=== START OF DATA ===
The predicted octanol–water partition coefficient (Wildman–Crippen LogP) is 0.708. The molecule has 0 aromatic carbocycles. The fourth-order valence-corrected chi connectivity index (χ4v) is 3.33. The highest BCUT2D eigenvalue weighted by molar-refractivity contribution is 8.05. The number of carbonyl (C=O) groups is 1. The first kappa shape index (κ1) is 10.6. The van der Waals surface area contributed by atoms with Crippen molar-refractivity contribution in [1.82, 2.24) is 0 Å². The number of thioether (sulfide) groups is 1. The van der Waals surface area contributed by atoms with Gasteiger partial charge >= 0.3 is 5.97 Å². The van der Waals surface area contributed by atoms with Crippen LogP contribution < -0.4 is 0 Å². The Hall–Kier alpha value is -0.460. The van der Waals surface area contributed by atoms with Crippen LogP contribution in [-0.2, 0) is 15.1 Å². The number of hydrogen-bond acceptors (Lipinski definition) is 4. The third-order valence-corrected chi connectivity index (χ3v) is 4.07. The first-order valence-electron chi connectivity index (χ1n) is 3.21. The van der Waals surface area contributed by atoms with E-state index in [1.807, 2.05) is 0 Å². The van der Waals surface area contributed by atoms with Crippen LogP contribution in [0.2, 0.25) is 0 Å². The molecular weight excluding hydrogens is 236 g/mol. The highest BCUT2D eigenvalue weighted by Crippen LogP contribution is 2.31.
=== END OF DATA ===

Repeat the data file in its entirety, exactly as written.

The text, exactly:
The predicted octanol–water partition coefficient (Wildman–Crippen LogP) is 0.708. The molecule has 0 aromatic carbocycles. The fourth-order valence-corrected chi connectivity index (χ4v) is 3.33. The highest BCUT2D eigenvalue weighted by molar-refractivity contribution is 8.05. The number of carbonyl (C=O) groups is 1. The first kappa shape index (κ1) is 10.6. The van der Waals surface area contributed by atoms with Crippen molar-refractivity contribution in [1.82, 2.24) is 0 Å². The number of thioether (sulfide) groups is 1. The van der Waals surface area contributed by atoms with Gasteiger partial charge >= 0.3 is 5.97 Å². The van der Waals surface area contributed by atoms with Crippen LogP contribution < -0.4 is 0 Å². The Hall–Kier alpha value is -0.460. The van der Waals surface area contributed by atoms with Crippen LogP contribution in [-0.2, 0) is 15.1 Å². The number of hydrogen-bond acceptors (Lipinski definition) is 4. The third-order valence-corrected chi connectivity index (χ3v) is 4.07. The first-order valence-electron chi connectivity index (χ1n) is 3.21. The van der Waals surface area contributed by atoms with E-state index in [1.807, 2.05) is 0 Å². The van der Waals surface area contributed by atoms with Crippen LogP contribution in [0.2, 0.25) is 0 Å². The molecular weight excluding hydrogens is 236 g/mol. The highest BCUT2D eigenvalue weighted by Crippen LogP contribution is 2.31.